More art-related things from the Vogue universe today: Artist Awol Erizku took some really great photos at the Afropunk Festival over the weekend for the magazine’s site. Included are 28 portraits of concertgoers sporting particularly artful hairstyles. Look out for supermodel Imaan Hammam, DJ Juliana Huxtable, and musician Zoë Kravitz.
In the Air – Art+Auction's Gossip Column
Yesterday, Vogue.com debuted their newly designed website and in celebration of the occasion they’ve created a series in which buzzy artists “reimagine” the magazine’s logo. Dustin Yellin is the first up to bat with a colorful video filmed from underneath a glass table. “I made this after I ate a large plate of fruit,” Yellin told Vogue. Check it out here.
Yesterday may have been National Dog Day, but there’s certainly been no shortage of cat-related buzz in the art world, from this feline-centric exhibition at 356 Mission in San Francisco to Irena Jurek’s sex kittens in New York. Now the photographic group and online exhibition platform Humble Arts Foundation is seizing the, um, meowgeist with “New Cats In Art Photography,” a serious-sounding array of 100 images curated by Jon Feinstein.
The entire 40,000-object archive of photographer Roman Vishniac is being made available online thanks to a joint project between the International Center of Photography (ICP) and the United States Holocaust Memorial Museum. 9,000 negatives have already been uploaded to the archive’s digital database. Vishniac, who extensively documented Eastern European Jewish communities during the rise of the Nazis, was the subject of a 40-year retrospective at the ICP last year that is currently traveling to other institutions.
The Museum of Biblical Art (MOBIA) has announced two big appointments to its senior staff. Nathaniel Prottas, who comes to the museum from previous posts at the Frick and the Cloisters, will serve as MOBIA’s new director of education. Daniel C. Beaudoin, who joined the museum in February, is the institution’s new director of development.
A new art history-inspired Tumblr entered the universe yesterday, courtesy of Tumblr veteran Cecilia Azcarate. Ikea b4-16 finds classic Ikea items in paintings made before 1650 and most of the results are surprisingly spot-on. A Trogen chest turns up in a Hieronymus Bosch work, the Mother Mary reclines on a Mandal bed, and pink Aina curtains parts to reveal the young virgin. Our favorite is the red pillow highlighted in the background of Hans Memling’s “The Annunciation” (pictured above).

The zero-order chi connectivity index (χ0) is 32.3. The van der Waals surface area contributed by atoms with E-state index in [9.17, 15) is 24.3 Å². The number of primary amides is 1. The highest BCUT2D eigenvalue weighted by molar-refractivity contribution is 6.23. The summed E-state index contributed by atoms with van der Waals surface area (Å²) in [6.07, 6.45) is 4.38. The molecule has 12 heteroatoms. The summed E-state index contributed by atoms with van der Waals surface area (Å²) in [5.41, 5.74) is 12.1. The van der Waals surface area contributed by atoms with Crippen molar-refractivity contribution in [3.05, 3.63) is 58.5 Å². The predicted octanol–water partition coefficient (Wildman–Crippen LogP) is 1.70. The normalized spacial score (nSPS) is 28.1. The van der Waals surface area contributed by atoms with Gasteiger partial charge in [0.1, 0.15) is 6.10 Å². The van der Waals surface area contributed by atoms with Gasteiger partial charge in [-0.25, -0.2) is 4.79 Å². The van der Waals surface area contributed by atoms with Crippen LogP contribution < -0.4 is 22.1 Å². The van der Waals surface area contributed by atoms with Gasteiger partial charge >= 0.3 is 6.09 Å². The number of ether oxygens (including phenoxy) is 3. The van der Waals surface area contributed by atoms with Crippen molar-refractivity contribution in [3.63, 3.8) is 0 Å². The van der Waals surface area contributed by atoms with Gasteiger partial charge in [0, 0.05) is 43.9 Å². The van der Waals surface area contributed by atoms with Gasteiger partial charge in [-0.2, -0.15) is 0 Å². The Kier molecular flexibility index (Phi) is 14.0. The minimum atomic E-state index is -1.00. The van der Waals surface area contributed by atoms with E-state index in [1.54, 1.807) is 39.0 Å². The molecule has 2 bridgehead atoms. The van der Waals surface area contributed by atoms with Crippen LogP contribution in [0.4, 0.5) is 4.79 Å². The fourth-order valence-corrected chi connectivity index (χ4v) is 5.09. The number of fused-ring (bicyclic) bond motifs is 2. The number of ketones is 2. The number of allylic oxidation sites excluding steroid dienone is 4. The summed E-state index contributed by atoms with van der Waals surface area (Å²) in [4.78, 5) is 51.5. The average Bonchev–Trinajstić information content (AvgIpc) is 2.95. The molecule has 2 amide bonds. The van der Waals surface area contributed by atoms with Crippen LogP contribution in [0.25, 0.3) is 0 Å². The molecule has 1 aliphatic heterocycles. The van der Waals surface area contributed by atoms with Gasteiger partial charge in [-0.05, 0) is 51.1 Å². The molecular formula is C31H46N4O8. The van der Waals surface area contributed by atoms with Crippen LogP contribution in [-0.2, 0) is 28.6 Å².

While some might argue that Prince’s entire career has been one long performance project, the Purple One makes an explicit reference to art in the title of his recently announced new album “Art Official Age.” Slated to be released on September 30 — on the same day as his much-anticipated 3rdEyeGirl album “Plectrumelectrum” — the arty record was produced, written, and performed by Prince himself and is being publicized as “classic Prince,” according to Rolling Stone. But what exactly will the album have to do with art? Will it go the Koonsy way of Lady Gaga’s “ARTPOP?” Here’s what we know so far.
This bus stop ad for High Holidays at the 92 Street Y stopped us in our tracks near Barclays Center in Brooklyn. While attempts to cool up your religion to attract a younger demographic are nothing new, we’re betting that this is the first time Shepard Fairey’s iconic OBEY GIANT design aesthetic has been appropriated to promote Rosh Hashanah and Yom Kippur. (Fairey himself, of course, has been known to borrow before.)
Two weeks before it is slated to open to the public on September 6, the Bienal de São Paulo has announced the full list of participants and projects for its 31st edition. Organized by a team of curators that includes Charles Esche, Galit Eilat, Nuria Enguita Mayo, Pablo Lafuente, Oren Sagiv, Benjamin Seroussi, and Luiza Proença, the biennial will present about 250 works from more than 100 artists through December 7.
As PBS stalwart ART21 gears up for its seventh season, we’ve partnered with the series to premiere exclusive clips from some of their upcoming episodes. Over the next five weeks, we’ll spotlight one new artist featured this season until the series premiere on October 24. This week, take a look inside Brooklyn-based artist Leonardo Drew’s studio, where he gives viewers insight into how he makes decisions for the progression of artwork, creating new sections of a piece based on the ones that came before. Viewers can also see just how physical Drew’s practice is — the artist wears a weightlifting belt and gloves while working. Continue Reading